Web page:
13. This is so shocking as is the general treatment of Ahmadiyyas in Pakistan. My grandmother was a Punjabi Ahmadiyya from Lahore in undivided India who grew up in Qadian, Punjab on the Indian side and remained in India after partition while the rest of her family moved to Pakistan. Her house had a library full of books on Islam and Ahmadiyyat – scholarly examinations of the religion and such. My grandmother’s family was close to the founder of Ahmadiyyat – and her message was always to understand Islam and the scriptures rather than blindly following anything. Ahmadis value education tremendously and most are highly educated and peace loving. I am shocked to see their treatment in Pakistan – ironically, the people in the family who left for the newly created muslim state of Pakistan in 1947 were persecuted for their religious beliefs while my grandmother in India could freely follow her faith all her life…

  14. these attacks are very shamefull for pakistan security agencies.and role of plice was not gud at the time.at this sad time we are with ahmadiyya muslim comunity in this sorrow.03346974006

  15. Not only in Pakistan. The Ahmadis face death since the Palestinian Authority clerics labeled them apostates.

    The teachings of the moderate Ahmadiyya sect of Islam have been labeled apostasy by Palestinian Authority clerics, leaving its members open to persecution and even threats of murder. PA leaders have refused to step in, saying the status of the Ahmadiyya community is a matter for the courts to decide.

    Arutz Sheva’s Hebrew news service spoke to Mohammed Sharif Ouda, head of the Ahmadi community in Israel, who discussed the problems facing Ahmadi Muslims in the PA and worldwide.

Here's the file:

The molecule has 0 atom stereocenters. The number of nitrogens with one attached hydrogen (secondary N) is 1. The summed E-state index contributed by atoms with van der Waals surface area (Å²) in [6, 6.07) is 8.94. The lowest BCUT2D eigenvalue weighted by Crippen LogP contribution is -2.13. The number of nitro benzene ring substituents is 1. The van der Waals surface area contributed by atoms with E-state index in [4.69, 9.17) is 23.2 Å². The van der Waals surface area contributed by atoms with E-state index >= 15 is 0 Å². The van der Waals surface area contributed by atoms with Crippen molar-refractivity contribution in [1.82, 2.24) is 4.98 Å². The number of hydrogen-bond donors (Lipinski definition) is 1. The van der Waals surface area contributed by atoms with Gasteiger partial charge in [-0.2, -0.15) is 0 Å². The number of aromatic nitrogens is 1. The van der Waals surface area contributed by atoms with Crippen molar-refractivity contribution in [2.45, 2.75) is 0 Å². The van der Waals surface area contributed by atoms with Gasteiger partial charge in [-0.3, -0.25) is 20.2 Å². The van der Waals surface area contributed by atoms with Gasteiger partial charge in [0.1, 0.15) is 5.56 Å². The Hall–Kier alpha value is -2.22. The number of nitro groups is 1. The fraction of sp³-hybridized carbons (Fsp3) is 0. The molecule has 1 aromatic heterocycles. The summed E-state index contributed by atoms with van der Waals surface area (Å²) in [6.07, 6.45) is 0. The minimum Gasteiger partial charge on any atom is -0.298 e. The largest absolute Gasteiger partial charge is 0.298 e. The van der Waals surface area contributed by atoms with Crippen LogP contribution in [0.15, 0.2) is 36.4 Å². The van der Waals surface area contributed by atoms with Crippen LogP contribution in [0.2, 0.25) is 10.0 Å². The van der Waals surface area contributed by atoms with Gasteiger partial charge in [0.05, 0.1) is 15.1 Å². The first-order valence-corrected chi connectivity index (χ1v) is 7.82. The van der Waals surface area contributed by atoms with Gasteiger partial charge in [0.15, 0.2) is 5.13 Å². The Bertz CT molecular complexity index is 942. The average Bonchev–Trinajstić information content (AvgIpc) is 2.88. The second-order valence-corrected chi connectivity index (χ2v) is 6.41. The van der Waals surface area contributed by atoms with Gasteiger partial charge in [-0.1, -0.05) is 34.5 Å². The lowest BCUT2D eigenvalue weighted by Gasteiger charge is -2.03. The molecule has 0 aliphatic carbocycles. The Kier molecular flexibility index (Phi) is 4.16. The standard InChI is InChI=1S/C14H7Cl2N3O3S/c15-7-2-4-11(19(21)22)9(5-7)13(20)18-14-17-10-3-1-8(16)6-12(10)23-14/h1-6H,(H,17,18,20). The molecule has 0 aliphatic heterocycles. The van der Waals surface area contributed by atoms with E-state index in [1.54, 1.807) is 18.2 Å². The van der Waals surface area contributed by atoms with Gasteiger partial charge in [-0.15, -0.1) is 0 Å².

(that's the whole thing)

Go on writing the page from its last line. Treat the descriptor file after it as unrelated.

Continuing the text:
Ouda began with a brief description of Ahmadi beliefs. Ahmadi Muslims follow the teachings of Mirzam Ghulam Ahmad, who they believe was the Muslim messiah. Ahmad preached that Islam had been distorted, and urged his followers to return to what he taught was the true Islam – a peaceful Islam that renounces violence and defines “jihad” as a form of inner struggle, and not an armed struggle. The PA clerics’ ruling on Ahmadi Islam poses a danger, he said. The penalty for apostasy in Islam is death, and while the PA has decided not to impose the death penalty on its Ahmadi residents, the decision to label them apostates puts them in danger nonetheless, he said. “They’re encouraging the cold-blooded murder of Ahmadis,” he charged.PA’s Moderate Muslims Face Threats

  16. Pakistan is a country which has devised its constitution to politically infuse Islamic Law which is not only misinterpreted but also misused.

    Politcally instituted Shariat has defined many new laws which are often a glaring contrast between true Islamic values and those implemented.

    Blasphemy Law is one such law which is used to persecute and condemn Muslims and non Muslims alike. The worst affected by these laws are the so called minorities in Pakistan based on religous beliefs. Amongst these, those facing extreme inhuman treatment are Ahmadi Muslims and Chirstians.

    Particularly Ahmadi Muslims have become the popular target for religous extremists and fanatics and this has been encouraged by the solemn oath of Ahmadis not to retaliate, since their religion mandates peace and love for all while haterd for none.

    Under new ordinances and laws Ahmadis can not: 1. Preach their belief. 2. Call themselves a Muslim. 3. Recite Holy Quran. 4. Say Muslim salutation “Aasalam-o-Alaikum”. 5. Recite “Kalima Tayyeba” i.e. There is no one worthy of worship except Allah, Muhammad is His Prophet. 6. Call for Prayers (Adhan). 7. Call their places of worship as “Masjid”. 8. Cannot posses anything (badge/book etc.) on which Quranic Verses or Ahadith (sayings of Prophet Mohammad [peace be upon him]) are printed. 9. Act or pose like a Muslim 10. Do any such act which hurts the feelings of another Muslim.